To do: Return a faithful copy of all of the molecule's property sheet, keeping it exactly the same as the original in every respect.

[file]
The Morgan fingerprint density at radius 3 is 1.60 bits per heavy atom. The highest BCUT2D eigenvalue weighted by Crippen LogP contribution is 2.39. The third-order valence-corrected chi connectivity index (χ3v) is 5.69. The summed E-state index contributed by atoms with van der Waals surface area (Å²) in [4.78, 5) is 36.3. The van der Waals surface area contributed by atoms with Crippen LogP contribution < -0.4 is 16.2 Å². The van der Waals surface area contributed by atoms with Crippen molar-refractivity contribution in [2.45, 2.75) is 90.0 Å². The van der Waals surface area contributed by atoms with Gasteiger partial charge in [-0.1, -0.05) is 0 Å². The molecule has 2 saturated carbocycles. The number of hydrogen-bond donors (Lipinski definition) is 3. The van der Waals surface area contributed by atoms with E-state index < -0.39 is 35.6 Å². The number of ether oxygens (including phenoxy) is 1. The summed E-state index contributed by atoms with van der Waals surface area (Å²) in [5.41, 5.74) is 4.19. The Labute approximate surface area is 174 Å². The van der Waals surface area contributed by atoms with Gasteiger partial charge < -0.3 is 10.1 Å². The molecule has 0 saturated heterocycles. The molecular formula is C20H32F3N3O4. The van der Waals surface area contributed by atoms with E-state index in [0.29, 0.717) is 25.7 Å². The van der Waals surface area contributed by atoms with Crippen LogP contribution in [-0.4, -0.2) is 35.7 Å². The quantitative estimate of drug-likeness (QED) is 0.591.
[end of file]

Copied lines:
The Morgan fingerprint density at radius 3 is 1.60 bits per heavy atom. The highest BCUT2D eigenvalue weighted by Crippen LogP contribution is 2.39. The third-order valence-corrected chi connectivity index (χ3v) is 5.69. The summed E-state index contributed by atoms with van der Waals surface area (Å²) in [4.78, 5) is 36.3. The van der Waals surface area contributed by atoms with Crippen LogP contribution < -0.4 is 16.2 Å². The van der Waals surface area contributed by atoms with Crippen molar-refractivity contribution in [2.45, 2.75) is 90.0 Å². The van der Waals surface area contributed by atoms with Gasteiger partial charge in [-0.1, -0.05) is 0 Å². The molecule has 2 saturated carbocycles. The number of hydrogen-bond donors (Lipinski definition) is 3. The van der Waals surface area contributed by atoms with E-state index < -0.39 is 35.6 Å². The number of ether oxygens (including phenoxy) is 1. The summed E-state index contributed by atoms with van der Waals surface area (Å²) in [5.41, 5.74) is 4.19. The Labute approximate surface area is 174 Å². The van der Waals surface area contributed by atoms with Gasteiger partial charge < -0.3 is 10.1 Å². The molecule has 0 saturated heterocycles. The molecular formula is C20H32F3N3O4. The van der Waals surface area contributed by atoms with E-state index in [0.29, 0.717) is 25.7 Å². The van der Waals surface area contributed by atoms with Crippen LogP contribution in [-0.4, -0.2) is 35.7 Å². The quantitative estimate of drug-likeness (QED) is 0.591.